So it was long overdue for the American marketplace to support and encourage a project like this. As time went on, the design evolved. The layouts were more elegant, the art direction of the photo spreads were more conceptual and smart and the pace was engaging. The art director was Ebelinda Antigua. She developed the art direction and gave it such a classy, high-end fashion feel but coupling it with some fun. I eagerly anticipated the arrival of each new issue at the newsstand every month. Eventually, Ebelinda moved onto new opportunities and landed at Working Mother magazine where she brought here design magic to their pages and brand. Continue reading Latina’s Got Its Sexy Back!

Closing The Digital Divide

Technology represents an industry where people of color can create some equality both from an economic and employment perspective. At least that’s the idea. The reality is there aren’t many people of color of either gender in the tech industry, especially black and latino folks. There are numerous reasons for this—some which are out of our control and some well within our control—but my focus here is to introduce you to a person who has taken control of the situation to make it better for others.

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Remember this name ANGELA BENTON. She is real a doer and is proving to be a force in the tech world. She’s a graphic designer who was working in both print and web but evolved more into the digital creative space. She founded a company called BlackWebMedia. I haven’t yet had the pleasure of meeting Angela in person, only on-line, but she has really impressed me. Her motivation, tenacity and drive is something I envy in a good way. She created an incubator program out in Silicon Valley called New Me Accelerator. Their mission is quote “…a 12 week immersive residential tech start-up accelerator for businesses that are led by under-represented minorities (African-Americans, Latinos & Women) in the technology industry.” Black Enterprise and CNN have prominently featured her and her program. There are folks who talk about leveling the playing field yet do nothing about it. Angela is not only doing something about it, she is making positive, tangible inroads in the technology sector. She is blazing a path for us to follow as this is the way our communities can get ahead of the game instead of just be bit players.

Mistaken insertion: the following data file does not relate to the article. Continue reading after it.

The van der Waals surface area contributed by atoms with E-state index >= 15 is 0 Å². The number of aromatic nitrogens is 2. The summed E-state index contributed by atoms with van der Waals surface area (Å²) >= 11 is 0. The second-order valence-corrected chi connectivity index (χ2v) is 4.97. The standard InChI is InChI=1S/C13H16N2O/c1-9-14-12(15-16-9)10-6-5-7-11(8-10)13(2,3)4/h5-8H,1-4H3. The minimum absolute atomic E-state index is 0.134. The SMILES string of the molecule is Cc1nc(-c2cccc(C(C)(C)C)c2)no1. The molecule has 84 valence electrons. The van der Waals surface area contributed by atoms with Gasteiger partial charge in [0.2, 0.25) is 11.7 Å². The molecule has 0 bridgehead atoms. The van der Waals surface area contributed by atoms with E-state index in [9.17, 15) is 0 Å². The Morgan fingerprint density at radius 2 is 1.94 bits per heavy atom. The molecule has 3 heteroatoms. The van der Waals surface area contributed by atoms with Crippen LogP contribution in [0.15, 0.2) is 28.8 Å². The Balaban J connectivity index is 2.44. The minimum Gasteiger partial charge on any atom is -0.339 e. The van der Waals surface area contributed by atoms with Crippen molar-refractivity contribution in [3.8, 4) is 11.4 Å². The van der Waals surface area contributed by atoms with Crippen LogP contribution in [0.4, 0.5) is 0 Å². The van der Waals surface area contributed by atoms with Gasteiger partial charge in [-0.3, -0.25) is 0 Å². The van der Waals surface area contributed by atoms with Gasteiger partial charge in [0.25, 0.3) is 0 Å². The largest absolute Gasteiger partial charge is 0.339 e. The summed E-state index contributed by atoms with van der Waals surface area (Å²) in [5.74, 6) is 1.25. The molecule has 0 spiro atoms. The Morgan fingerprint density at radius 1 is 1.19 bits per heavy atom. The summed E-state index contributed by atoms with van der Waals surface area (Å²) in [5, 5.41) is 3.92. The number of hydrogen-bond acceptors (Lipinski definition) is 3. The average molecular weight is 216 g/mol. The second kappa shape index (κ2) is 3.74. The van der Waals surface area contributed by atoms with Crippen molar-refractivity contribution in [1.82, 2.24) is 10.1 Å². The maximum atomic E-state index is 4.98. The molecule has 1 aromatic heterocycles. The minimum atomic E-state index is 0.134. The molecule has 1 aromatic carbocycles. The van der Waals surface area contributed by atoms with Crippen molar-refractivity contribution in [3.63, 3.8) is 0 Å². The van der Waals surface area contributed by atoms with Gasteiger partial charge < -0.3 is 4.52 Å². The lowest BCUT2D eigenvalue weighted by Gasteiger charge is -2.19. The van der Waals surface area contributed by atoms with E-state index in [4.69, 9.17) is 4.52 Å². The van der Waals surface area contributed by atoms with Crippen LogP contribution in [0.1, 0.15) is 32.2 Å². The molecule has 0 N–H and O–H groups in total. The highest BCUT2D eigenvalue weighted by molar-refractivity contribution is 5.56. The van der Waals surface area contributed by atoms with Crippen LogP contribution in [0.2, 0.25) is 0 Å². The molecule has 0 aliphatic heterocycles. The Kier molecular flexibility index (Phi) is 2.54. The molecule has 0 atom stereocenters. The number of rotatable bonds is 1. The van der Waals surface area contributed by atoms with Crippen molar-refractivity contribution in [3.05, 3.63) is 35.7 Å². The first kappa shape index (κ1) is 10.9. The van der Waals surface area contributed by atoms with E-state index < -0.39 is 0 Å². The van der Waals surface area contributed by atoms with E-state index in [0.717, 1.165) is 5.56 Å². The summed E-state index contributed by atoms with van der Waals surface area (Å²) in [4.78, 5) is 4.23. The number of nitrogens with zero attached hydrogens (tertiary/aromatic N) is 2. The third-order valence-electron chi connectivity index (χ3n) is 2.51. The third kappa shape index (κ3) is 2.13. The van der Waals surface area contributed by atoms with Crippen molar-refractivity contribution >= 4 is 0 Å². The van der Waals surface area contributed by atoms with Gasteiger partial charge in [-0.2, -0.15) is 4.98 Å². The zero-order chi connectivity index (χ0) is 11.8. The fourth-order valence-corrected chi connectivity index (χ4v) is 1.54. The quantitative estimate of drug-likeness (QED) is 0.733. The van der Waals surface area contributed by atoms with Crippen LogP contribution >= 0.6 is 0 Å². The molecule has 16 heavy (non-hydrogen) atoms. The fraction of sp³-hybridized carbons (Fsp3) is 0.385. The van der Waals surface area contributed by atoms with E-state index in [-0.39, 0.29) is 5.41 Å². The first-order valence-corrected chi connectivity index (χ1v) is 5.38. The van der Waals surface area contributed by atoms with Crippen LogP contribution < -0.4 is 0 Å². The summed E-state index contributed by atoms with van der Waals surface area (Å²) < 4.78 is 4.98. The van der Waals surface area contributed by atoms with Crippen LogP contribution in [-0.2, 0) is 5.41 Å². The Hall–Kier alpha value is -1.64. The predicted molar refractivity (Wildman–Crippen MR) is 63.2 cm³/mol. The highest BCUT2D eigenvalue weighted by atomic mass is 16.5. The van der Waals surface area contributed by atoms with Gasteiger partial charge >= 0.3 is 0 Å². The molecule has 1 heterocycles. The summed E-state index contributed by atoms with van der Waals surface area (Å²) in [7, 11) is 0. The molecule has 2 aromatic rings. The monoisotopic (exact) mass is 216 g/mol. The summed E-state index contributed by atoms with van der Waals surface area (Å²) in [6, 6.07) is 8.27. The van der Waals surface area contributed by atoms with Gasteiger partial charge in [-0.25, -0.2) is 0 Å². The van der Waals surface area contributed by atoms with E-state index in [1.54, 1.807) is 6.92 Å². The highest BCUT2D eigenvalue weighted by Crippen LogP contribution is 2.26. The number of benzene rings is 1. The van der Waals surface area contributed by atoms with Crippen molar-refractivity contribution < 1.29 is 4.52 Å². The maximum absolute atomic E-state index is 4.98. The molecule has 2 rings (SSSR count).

Pass the word and follow Angela’s example and pass forward the opportunities you have to someone else so they can make new ones. Kudos to Angela and looking forward to seeing more of what you do.

Soulight On: Lisa Hunt